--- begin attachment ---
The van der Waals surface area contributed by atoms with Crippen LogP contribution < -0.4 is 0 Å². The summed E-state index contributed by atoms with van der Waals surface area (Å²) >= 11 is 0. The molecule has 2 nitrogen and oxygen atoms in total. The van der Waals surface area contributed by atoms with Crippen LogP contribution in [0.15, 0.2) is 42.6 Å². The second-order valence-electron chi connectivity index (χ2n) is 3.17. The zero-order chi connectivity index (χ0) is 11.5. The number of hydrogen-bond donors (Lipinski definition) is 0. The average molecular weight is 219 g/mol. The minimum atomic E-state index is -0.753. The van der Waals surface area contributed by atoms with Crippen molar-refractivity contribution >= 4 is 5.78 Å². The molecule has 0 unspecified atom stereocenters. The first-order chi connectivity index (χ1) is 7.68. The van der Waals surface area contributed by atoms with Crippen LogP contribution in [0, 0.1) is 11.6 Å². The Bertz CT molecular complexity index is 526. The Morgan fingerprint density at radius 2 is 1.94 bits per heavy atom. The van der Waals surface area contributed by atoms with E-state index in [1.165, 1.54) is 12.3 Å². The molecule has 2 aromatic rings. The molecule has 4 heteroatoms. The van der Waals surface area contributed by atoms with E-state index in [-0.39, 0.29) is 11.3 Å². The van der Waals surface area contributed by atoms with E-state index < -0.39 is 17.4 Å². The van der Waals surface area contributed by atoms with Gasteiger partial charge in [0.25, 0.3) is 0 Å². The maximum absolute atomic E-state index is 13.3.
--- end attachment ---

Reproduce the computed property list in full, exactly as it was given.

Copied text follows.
The van der Waals surface area contributed by atoms with Crippen LogP contribution < -0.4 is 0 Å². The summed E-state index contributed by atoms with van der Waals surface area (Å²) >= 11 is 0. The molecule has 2 nitrogen and oxygen atoms in total. The van der Waals surface area contributed by atoms with Crippen LogP contribution in [0.15, 0.2) is 42.6 Å². The second-order valence-electron chi connectivity index (χ2n) is 3.17. The zero-order chi connectivity index (χ0) is 11.5. The number of hydrogen-bond donors (Lipinski definition) is 0. The average molecular weight is 219 g/mol. The minimum atomic E-state index is -0.753. The van der Waals surface area contributed by atoms with Crippen molar-refractivity contribution >= 4 is 5.78 Å². The molecule has 0 unspecified atom stereocenters. The first-order chi connectivity index (χ1) is 7.68. The van der Waals surface area contributed by atoms with Crippen LogP contribution in [0, 0.1) is 11.6 Å². The Bertz CT molecular complexity index is 526. The Morgan fingerprint density at radius 2 is 1.94 bits per heavy atom. The van der Waals surface area contributed by atoms with E-state index in [1.165, 1.54) is 12.3 Å². The molecule has 2 aromatic rings. The molecule has 4 heteroatoms. The van der Waals surface area contributed by atoms with E-state index in [-0.39, 0.29) is 11.3 Å². The van der Waals surface area contributed by atoms with E-state index < -0.39 is 17.4 Å². The van der Waals surface area contributed by atoms with Gasteiger partial charge in [0.25, 0.3) is 0 Å². The maximum absolute atomic E-state index is 13.3.